Even though “Collateral Damage” sounds like it could be a song about recent years, it was written before 2020.

“We were already worn out and dealing with a lot of stuff and issues that we really, really, really got to sit with,” says Hearst. “We sat with these issues during break, but we were already worn out and emotionally vulnerable. But I can recognize my own journey in maternity and wifehood and see what it’s like out there for people who don’t have a supportive partner that see’s me the way that I have. Our Shovels & Rope brand has always been hope and positivity through the darkness, but also we walk through the darkness too. ‘Collateral Damage’ was an opportunity to be in both places to recognize the real heavy stuff and to recognize that you can pick yourself up and have another go at it. “

Hearst will spread hope and positivity, and some of the lessons she’s learned on her own journey, when musician friends have a baby; Hearst and Trent have two children, and are pros when it comes to touring with kids.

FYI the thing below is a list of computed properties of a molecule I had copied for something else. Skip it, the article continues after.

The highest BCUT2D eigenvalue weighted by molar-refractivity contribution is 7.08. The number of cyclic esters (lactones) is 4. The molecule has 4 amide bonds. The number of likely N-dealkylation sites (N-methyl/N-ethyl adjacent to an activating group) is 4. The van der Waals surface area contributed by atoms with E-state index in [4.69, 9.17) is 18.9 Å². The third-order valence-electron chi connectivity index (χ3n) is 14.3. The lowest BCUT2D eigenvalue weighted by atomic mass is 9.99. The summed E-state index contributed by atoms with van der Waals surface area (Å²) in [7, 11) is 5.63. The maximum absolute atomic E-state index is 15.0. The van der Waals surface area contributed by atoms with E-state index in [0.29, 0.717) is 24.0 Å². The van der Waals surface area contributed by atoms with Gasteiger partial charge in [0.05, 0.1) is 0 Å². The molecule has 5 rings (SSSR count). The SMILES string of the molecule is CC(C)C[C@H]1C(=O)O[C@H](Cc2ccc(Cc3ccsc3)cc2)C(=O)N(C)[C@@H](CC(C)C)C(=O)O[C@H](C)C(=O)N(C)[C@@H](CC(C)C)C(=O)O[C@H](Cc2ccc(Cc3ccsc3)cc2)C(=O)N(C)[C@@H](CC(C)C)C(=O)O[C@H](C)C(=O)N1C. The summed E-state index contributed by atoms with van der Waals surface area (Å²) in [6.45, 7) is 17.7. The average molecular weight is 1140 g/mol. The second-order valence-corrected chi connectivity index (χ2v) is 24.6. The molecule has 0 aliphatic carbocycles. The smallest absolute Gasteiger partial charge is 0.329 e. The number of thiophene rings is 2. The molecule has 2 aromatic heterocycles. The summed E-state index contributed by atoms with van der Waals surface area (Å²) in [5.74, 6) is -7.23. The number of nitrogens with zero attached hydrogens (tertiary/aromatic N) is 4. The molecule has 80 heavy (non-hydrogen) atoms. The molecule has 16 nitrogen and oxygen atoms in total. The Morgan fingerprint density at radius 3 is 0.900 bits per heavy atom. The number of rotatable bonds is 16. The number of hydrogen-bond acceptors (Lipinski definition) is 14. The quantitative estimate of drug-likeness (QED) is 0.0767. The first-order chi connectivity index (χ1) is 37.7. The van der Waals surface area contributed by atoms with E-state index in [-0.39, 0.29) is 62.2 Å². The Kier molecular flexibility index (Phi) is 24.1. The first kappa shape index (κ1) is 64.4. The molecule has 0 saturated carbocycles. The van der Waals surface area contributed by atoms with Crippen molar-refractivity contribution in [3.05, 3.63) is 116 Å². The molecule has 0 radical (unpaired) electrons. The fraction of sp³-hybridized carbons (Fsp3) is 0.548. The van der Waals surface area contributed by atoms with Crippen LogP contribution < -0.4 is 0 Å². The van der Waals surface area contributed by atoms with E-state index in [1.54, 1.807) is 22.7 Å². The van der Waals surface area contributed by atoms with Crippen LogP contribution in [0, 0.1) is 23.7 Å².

“There’s a cool thing that Cary does when she hears that a touring musician has a baby,” says Trent. “She finds them right away and lays a bunch of helpful information on them, and has a text chain with a bunch of female rock and roll musicians who are always sharing tips.”

The tips that Hearst gives expecting musicians? 

“I always say, ‘So, you find yourself in rock and roll with a baby on your tour bus. Here’s a few things that have worked for us.’ Like having a crib that fits in a bunk and feels safe, and how to change diapers on the bus. The most important thing I do, and I got it from the women who did it for me when we were having a family on tour, is to say you are not alone, there’s no right or wrong way, and if you have questions, direct them to us and not the internet,” Hearst says.